Composting Q + A's


QuestionI have two composters out back. After living here for 30 years, I had a rat in my house, found out one was living in my nice warm compostsr. There were other rats in the house and it cost me a bundle to get rid of them. Now I put my compost out in the green bin. How could I make compost that doesn't attract rats?

Queens Answer: We also had rats once upon a time (ugh, big ones! long tails! greasy marks all along the baseboards!) on Brockville Ave, in the basement. Fiona D is right: they live in cities no matter what. And, when there is construction along (especially) river edges, where the animals normally can live and eat, they decamp to, well, composters and basements. I would too, if there was a backhoe up my ass. But seriously. Here's what I do, and advise: FIRST: Never ever ever under any circumstances add anything PROCESSED or COOKED to a backyard composter. And, relatedly, no CONTAINERS that have enjoyed cooked food or drinks being in them (see the one above? That's a compost bin at the University of Guelph. Unbelievable, right? But even in your own routines, if you have an empty "compostable take-out container" (even a coffee cup that has had cream and sugar in it, you cannot put it in your backyard composter. Nope.) So, Cynthia... if you have a dried-up tablespoon of cooked rice on your plate, a crust of bread from a kid's sandwich, and two little blips of fried onions, those go into the MUNICIPAL GREEN BIN. Same with crackers, granola bar bits, cheese crumbs, chocolate chips, plantain chips, noodles, dried or cooked, canned pumpkin, anything that was processed and-or cooked. There are oils and fats and smells in all those items that attract animals. (Worm bins are slightly different matters, but for a BACKYARD COMPOSTER, this is the hard rule.) SECOND: Cover whatever you throw into the composter, even if it is inside a black bin and has a lid. Most of what comes out of a home that can be composted in the backyard is high in NITROGEN. So, there is a need for carbon to be added, in layers. What we do is this: When they are available, cover with fresh fallen leaves (see below. Doesn't that look lovely!!??). If not leafy, then woody will do! Go find some sawdust (we grab those GIANT bags that Ule W. puts out for free behind Old World Woodworking. You can also get free sawdust from Angelo's on Morris. There are a zillion places. Keep that bag RIGHT beside your compost system. Every single time you toss your house bin of kitchen scraps into your backyard composter, cover it entirely with a thin layer of sawdust (you can also use shredded non-glossy paper; again, ask around: places are dying to get rid of it). That's pretty much it: you'll get fewer smells lifting up off the pile as it works; so fewer olfactory invitations sent out to the Rat Kingdom. (Ditto raccoons and possums, squirrels. Same applies).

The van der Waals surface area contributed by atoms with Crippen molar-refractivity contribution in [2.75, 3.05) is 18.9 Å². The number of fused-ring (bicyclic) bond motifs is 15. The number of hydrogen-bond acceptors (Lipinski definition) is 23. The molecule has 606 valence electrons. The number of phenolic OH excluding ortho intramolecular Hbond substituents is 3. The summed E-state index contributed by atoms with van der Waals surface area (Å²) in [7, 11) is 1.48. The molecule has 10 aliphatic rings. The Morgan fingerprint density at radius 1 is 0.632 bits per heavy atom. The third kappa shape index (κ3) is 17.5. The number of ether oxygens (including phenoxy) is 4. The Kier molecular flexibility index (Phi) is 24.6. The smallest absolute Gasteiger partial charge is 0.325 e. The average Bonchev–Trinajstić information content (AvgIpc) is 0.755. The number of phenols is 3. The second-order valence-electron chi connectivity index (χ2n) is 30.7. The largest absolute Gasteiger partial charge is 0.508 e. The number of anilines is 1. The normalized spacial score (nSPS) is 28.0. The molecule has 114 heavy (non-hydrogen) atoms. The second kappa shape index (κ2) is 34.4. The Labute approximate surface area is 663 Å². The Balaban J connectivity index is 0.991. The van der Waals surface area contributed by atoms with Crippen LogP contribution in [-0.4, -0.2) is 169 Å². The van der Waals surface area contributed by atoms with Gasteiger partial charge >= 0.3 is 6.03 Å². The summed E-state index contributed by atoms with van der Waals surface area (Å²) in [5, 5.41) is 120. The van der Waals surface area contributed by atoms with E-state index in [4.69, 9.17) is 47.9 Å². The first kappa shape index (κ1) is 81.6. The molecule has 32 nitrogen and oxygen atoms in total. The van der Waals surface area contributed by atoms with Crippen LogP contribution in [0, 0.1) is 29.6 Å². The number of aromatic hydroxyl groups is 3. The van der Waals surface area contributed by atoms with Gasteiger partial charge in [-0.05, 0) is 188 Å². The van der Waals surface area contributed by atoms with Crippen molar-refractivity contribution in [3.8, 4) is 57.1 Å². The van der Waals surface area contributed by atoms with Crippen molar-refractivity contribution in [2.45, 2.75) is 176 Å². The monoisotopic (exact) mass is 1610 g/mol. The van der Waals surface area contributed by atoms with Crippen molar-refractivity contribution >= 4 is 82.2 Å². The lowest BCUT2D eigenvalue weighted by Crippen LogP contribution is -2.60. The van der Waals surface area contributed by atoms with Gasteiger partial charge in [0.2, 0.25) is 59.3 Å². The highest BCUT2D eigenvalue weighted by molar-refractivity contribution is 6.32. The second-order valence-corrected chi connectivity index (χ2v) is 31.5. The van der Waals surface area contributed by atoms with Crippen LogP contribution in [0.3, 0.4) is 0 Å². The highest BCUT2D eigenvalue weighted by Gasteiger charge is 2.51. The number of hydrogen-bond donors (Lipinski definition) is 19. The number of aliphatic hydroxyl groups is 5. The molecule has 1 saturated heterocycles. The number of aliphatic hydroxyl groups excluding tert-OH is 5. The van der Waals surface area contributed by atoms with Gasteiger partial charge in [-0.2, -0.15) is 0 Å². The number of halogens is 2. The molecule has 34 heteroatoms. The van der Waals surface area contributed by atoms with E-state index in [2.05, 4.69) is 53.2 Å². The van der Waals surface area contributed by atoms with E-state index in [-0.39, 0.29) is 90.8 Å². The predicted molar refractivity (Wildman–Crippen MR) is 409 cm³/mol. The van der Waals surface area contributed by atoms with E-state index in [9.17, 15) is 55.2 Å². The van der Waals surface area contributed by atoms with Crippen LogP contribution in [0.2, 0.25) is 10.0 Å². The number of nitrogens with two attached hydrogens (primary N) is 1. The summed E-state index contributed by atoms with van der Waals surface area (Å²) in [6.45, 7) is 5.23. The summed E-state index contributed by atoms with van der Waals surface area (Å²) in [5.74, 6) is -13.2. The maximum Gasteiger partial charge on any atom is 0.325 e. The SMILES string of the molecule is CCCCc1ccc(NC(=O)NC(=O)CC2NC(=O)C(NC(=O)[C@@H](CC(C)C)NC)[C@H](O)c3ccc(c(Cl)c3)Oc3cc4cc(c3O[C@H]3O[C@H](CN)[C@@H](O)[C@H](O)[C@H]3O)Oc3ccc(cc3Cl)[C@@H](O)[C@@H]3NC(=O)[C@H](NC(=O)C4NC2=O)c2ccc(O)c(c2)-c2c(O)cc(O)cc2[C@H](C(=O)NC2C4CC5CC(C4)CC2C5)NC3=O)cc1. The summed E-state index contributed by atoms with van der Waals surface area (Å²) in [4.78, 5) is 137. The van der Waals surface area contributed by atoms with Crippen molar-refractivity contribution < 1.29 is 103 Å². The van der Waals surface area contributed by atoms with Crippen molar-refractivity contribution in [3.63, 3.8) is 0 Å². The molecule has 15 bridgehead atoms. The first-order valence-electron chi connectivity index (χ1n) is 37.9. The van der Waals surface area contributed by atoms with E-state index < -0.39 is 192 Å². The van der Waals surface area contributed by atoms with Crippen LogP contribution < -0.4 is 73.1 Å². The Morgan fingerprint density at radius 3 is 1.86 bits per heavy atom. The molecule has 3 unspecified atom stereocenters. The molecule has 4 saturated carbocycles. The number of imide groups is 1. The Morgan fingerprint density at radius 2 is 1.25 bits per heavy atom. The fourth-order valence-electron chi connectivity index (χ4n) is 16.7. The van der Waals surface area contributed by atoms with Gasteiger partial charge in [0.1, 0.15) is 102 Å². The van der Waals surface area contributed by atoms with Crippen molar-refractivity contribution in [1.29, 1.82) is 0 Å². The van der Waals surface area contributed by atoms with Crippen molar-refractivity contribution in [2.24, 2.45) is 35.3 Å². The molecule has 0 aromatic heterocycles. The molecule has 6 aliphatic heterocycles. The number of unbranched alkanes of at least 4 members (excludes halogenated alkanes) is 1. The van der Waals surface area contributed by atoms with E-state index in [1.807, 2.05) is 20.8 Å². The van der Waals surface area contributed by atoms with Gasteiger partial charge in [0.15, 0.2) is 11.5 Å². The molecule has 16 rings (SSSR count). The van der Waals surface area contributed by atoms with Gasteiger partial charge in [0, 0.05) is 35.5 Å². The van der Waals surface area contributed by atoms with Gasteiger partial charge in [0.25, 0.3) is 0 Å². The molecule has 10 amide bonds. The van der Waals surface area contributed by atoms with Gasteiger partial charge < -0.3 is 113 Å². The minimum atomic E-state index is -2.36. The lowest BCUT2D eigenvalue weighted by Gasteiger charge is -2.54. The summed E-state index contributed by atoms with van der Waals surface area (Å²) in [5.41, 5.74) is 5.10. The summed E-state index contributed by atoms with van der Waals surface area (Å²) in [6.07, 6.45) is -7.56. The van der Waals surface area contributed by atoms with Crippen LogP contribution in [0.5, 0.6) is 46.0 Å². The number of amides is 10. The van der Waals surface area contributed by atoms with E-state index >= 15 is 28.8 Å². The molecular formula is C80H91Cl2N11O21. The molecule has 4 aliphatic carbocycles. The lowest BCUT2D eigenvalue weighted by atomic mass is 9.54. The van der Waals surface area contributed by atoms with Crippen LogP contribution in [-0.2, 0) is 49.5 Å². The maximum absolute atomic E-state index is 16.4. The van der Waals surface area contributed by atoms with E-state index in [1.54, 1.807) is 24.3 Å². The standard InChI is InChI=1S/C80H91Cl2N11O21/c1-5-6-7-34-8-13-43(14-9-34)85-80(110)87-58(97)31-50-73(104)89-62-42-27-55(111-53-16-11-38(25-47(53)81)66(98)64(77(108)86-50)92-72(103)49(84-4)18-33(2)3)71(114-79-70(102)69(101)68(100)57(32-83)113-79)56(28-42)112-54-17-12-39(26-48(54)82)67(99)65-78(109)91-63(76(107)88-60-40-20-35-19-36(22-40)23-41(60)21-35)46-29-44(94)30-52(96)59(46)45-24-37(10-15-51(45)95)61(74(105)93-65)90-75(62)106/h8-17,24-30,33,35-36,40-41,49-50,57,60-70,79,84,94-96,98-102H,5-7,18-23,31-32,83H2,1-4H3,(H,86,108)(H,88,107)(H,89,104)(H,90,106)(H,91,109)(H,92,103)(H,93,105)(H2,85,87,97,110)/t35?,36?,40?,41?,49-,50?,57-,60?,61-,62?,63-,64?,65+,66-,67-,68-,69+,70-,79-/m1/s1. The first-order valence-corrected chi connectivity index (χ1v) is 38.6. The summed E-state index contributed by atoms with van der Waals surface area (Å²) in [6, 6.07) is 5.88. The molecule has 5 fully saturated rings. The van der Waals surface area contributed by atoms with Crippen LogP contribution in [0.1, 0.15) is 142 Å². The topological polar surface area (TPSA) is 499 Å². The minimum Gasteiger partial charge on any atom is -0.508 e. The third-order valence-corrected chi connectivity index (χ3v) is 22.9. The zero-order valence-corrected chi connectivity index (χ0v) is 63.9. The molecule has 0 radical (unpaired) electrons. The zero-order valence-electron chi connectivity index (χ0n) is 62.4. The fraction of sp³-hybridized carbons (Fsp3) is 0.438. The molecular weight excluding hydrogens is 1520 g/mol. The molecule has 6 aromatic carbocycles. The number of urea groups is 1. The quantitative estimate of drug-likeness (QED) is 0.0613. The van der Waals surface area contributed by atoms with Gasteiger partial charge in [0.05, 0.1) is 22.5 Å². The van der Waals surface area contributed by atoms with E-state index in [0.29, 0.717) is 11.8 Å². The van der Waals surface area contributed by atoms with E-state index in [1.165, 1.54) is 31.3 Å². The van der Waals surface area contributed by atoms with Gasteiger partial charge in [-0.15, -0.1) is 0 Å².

Comments? Further related concerns? 



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